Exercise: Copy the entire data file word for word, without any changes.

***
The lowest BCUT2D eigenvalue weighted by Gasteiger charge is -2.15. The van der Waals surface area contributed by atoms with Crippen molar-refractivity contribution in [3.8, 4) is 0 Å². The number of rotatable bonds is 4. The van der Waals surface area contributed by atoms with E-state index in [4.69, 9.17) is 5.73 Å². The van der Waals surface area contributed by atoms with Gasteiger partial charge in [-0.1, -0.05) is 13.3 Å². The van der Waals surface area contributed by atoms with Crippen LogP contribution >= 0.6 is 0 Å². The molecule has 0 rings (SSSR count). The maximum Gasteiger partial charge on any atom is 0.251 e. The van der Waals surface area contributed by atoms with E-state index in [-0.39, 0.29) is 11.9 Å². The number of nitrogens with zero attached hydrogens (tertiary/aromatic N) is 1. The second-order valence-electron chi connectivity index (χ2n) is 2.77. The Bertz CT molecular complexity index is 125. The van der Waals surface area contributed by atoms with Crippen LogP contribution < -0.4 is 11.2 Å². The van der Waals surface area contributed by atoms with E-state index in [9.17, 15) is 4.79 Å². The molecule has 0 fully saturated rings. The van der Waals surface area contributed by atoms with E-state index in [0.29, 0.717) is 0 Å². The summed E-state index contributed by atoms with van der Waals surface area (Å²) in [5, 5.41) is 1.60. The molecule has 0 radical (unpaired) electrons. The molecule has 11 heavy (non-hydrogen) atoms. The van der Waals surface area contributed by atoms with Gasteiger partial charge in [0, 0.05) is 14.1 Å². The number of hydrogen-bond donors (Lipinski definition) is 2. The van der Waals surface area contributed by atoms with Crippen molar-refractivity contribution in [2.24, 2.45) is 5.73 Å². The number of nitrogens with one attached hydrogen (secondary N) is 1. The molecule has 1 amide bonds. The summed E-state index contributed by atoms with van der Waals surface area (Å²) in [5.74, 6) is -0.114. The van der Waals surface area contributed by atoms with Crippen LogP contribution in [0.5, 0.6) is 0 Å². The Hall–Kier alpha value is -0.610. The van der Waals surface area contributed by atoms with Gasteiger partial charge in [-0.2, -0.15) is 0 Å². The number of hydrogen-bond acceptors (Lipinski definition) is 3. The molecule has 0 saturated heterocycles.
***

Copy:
The lowest BCUT2D eigenvalue weighted by Gasteiger charge is -2.15. The van der Waals surface area contributed by atoms with Crippen molar-refractivity contribution in [3.8, 4) is 0 Å². The number of rotatable bonds is 4. The van der Waals surface area contributed by atoms with E-state index in [4.69, 9.17) is 5.73 Å². The van der Waals surface area contributed by atoms with Gasteiger partial charge in [-0.1, -0.05) is 13.3 Å². The van der Waals surface area contributed by atoms with Crippen LogP contribution >= 0.6 is 0 Å². The molecule has 0 rings (SSSR count). The maximum Gasteiger partial charge on any atom is 0.251 e. The van der Waals surface area contributed by atoms with E-state index in [-0.39, 0.29) is 11.9 Å². The number of nitrogens with zero attached hydrogens (tertiary/aromatic N) is 1. The second-order valence-electron chi connectivity index (χ2n) is 2.77. The Bertz CT molecular complexity index is 125. The van der Waals surface area contributed by atoms with Crippen LogP contribution < -0.4 is 11.2 Å². The van der Waals surface area contributed by atoms with E-state index in [9.17, 15) is 4.79 Å². The molecule has 0 fully saturated rings. The van der Waals surface area contributed by atoms with E-state index in [0.29, 0.717) is 0 Å². The summed E-state index contributed by atoms with van der Waals surface area (Å²) in [5, 5.41) is 1.60. The molecule has 0 radical (unpaired) electrons. The molecule has 11 heavy (non-hydrogen) atoms. The van der Waals surface area contributed by atoms with Gasteiger partial charge in [0, 0.05) is 14.1 Å². The number of hydrogen-bond donors (Lipinski definition) is 2. The van der Waals surface area contributed by atoms with Crippen molar-refractivity contribution in [2.24, 2.45) is 5.73 Å². The number of nitrogens with one attached hydrogen (secondary N) is 1. The molecule has 1 amide bonds. The summed E-state index contributed by atoms with van der Waals surface area (Å²) in [5.74, 6) is -0.114. The van der Waals surface area contributed by atoms with Crippen LogP contribution in [0.5, 0.6) is 0 Å². The Hall–Kier alpha value is -0.610. The van der Waals surface area contributed by atoms with Gasteiger partial charge in [-0.2, -0.15) is 0 Å². The number of hydrogen-bond acceptors (Lipinski definition) is 3. The molecule has 0 saturated heterocycles.